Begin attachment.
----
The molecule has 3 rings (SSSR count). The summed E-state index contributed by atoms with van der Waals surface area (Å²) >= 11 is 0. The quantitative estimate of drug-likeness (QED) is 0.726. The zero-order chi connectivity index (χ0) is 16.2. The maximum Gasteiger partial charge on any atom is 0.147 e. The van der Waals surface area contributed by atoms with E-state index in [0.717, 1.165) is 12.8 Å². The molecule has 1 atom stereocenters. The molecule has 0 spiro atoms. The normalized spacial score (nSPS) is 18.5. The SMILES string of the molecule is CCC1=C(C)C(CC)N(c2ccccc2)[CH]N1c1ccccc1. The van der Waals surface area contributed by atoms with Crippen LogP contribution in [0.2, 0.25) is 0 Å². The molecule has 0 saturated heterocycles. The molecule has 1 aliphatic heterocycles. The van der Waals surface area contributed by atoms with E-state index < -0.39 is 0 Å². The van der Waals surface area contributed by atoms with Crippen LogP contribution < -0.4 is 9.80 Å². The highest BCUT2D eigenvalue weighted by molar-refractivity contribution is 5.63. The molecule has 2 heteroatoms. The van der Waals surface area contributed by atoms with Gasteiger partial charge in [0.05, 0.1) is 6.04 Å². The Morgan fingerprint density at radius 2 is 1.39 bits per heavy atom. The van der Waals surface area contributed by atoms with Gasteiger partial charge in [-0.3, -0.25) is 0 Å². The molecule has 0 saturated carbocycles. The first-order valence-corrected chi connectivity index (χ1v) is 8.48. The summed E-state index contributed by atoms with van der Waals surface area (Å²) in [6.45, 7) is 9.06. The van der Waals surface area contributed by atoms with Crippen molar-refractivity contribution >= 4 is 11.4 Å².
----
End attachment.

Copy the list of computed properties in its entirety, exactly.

The molecule has 3 rings (SSSR count). The summed E-state index contributed by atoms with van der Waals surface area (Å²) >= 11 is 0. The quantitative estimate of drug-likeness (QED) is 0.726. The zero-order chi connectivity index (χ0) is 16.2. The maximum Gasteiger partial charge on any atom is 0.147 e. The van der Waals surface area contributed by atoms with E-state index in [0.717, 1.165) is 12.8 Å². The molecule has 1 atom stereocenters. The molecule has 0 spiro atoms. The normalized spacial score (nSPS) is 18.5. The SMILES string of the molecule is CCC1=C(C)C(CC)N(c2ccccc2)[CH]N1c1ccccc1. The van der Waals surface area contributed by atoms with Crippen LogP contribution in [0.2, 0.25) is 0 Å². The molecule has 0 saturated heterocycles. The molecule has 1 aliphatic heterocycles. The van der Waals surface area contributed by atoms with E-state index < -0.39 is 0 Å². The van der Waals surface area contributed by atoms with Crippen LogP contribution < -0.4 is 9.80 Å². The highest BCUT2D eigenvalue weighted by molar-refractivity contribution is 5.63. The molecule has 2 heteroatoms. The van der Waals surface area contributed by atoms with Gasteiger partial charge in [0.05, 0.1) is 6.04 Å². The Morgan fingerprint density at radius 2 is 1.39 bits per heavy atom. The van der Waals surface area contributed by atoms with Gasteiger partial charge in [-0.3, -0.25) is 0 Å². The molecule has 0 saturated carbocycles. The first-order valence-corrected chi connectivity index (χ1v) is 8.48. The summed E-state index contributed by atoms with van der Waals surface area (Å²) in [6.45, 7) is 9.06. The van der Waals surface area contributed by atoms with Crippen molar-refractivity contribution >= 4 is 11.4 Å².